Notably, however, the Court agreed to review only the recklessness question; it declined to review a second question presented by the petition, which asked the Justices to rule on whether the ban on possession of firearms by individuals convicted of domestic violence violated their rights under the Second Amendment.

October 30, 2015 at 05:51 PM | Permalink

Comments

I think it is very interesting how the court has been fiddling with cases regarding the recklessness standard. Elonis is another prominent example. What could potentially be significant about this case is if the court tried to define the difference between recklessness and intentional, a topic they quite consciously dodged in Elonis.

My own view, which I expressed regarding Elonis, is that in criminal cases recklessness is a meaningless term because juries as a practical matter equate it with simple negligence.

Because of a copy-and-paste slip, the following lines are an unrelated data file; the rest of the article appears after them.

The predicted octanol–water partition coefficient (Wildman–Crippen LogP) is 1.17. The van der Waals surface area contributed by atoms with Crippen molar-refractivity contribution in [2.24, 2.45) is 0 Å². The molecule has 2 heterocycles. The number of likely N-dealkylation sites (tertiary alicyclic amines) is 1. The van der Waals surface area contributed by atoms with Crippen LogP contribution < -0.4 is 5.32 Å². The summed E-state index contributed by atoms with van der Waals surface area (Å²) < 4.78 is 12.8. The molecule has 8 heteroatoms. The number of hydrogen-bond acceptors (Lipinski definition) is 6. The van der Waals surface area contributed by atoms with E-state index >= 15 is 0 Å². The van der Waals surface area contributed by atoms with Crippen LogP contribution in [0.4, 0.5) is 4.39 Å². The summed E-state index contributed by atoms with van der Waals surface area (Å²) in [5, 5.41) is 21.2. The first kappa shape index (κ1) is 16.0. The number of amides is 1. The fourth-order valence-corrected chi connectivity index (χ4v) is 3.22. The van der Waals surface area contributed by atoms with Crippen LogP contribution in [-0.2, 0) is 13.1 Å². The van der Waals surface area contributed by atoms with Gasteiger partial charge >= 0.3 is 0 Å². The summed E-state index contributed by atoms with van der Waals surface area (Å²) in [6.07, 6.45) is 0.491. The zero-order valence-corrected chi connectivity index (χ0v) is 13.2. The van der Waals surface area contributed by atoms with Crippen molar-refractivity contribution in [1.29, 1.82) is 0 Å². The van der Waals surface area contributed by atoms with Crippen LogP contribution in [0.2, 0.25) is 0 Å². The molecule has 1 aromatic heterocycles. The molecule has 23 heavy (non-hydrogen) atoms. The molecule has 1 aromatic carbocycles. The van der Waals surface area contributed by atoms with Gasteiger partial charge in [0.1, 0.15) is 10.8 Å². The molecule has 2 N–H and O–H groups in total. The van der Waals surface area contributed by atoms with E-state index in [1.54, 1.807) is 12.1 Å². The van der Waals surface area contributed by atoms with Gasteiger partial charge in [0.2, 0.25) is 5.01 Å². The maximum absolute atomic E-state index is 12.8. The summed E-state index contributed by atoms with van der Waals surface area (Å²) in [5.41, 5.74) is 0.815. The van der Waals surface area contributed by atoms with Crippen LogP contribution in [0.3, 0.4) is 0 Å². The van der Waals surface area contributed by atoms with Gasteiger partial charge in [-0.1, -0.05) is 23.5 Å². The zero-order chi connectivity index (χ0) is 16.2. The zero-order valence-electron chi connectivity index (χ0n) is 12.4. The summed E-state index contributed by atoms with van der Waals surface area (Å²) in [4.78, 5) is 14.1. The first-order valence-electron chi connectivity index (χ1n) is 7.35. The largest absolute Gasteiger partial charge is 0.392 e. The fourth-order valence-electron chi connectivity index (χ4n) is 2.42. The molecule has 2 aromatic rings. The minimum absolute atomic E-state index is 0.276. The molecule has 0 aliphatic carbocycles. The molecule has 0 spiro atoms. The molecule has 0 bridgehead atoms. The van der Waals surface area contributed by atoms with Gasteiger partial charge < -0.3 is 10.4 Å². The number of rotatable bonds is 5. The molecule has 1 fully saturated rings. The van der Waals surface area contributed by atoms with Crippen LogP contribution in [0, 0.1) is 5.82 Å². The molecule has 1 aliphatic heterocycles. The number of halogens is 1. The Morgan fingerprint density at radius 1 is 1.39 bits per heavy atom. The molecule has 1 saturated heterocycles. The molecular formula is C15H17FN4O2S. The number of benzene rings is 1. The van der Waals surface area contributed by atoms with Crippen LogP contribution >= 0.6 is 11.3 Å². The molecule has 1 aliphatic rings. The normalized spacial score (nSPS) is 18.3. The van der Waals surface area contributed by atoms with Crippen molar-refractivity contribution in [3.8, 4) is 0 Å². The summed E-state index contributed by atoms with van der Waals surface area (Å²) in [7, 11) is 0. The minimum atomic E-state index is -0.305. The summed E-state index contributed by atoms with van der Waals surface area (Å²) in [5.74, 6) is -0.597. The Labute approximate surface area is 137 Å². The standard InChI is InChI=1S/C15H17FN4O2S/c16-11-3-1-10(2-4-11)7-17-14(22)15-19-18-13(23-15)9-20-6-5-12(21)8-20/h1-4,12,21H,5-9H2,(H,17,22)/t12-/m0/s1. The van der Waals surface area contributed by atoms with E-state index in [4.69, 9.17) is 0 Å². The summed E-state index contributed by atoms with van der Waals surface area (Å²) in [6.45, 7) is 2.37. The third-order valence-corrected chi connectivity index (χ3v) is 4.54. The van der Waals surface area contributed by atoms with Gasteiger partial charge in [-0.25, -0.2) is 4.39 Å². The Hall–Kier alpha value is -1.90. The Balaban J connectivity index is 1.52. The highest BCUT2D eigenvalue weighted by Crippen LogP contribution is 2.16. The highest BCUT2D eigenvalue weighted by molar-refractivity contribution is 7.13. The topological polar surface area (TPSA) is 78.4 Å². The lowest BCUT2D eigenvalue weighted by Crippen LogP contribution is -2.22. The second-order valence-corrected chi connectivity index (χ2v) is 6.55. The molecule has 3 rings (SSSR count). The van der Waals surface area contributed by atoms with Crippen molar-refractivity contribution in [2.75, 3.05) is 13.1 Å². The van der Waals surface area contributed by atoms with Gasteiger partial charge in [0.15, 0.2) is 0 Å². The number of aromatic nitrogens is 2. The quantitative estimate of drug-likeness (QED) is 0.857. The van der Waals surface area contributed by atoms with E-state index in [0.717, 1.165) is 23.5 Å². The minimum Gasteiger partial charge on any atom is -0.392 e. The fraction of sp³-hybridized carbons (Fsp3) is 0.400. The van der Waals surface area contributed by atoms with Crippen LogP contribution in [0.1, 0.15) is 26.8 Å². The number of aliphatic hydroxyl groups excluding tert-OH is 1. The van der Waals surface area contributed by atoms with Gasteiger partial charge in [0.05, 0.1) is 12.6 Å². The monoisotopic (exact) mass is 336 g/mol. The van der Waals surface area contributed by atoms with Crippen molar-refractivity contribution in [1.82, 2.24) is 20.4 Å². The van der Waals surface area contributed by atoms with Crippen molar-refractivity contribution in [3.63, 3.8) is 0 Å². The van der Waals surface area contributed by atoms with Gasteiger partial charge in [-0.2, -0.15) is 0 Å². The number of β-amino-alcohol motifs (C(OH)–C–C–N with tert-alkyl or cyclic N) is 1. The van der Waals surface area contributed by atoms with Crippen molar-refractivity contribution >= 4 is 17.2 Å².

Posted by: Daniel | Oct 30, 2015 7:02:01 PM

"reckelssness" implies a conscious disregard.

Posted by: federalist | Oct 30, 2015 7:05:31 PM

Yeah, I think people view recklessness anywhere from conscious disregard, to gross negligence, to simple negligence. And those terms are pretty fluid in themselves.

Frankly, at this point a Supreme Court decision to consider a gun issue not on Second Amendment grounds should be no news at all. That's par for the course.

Posted by: Erik M | Oct 31, 2015 8:07:18 AM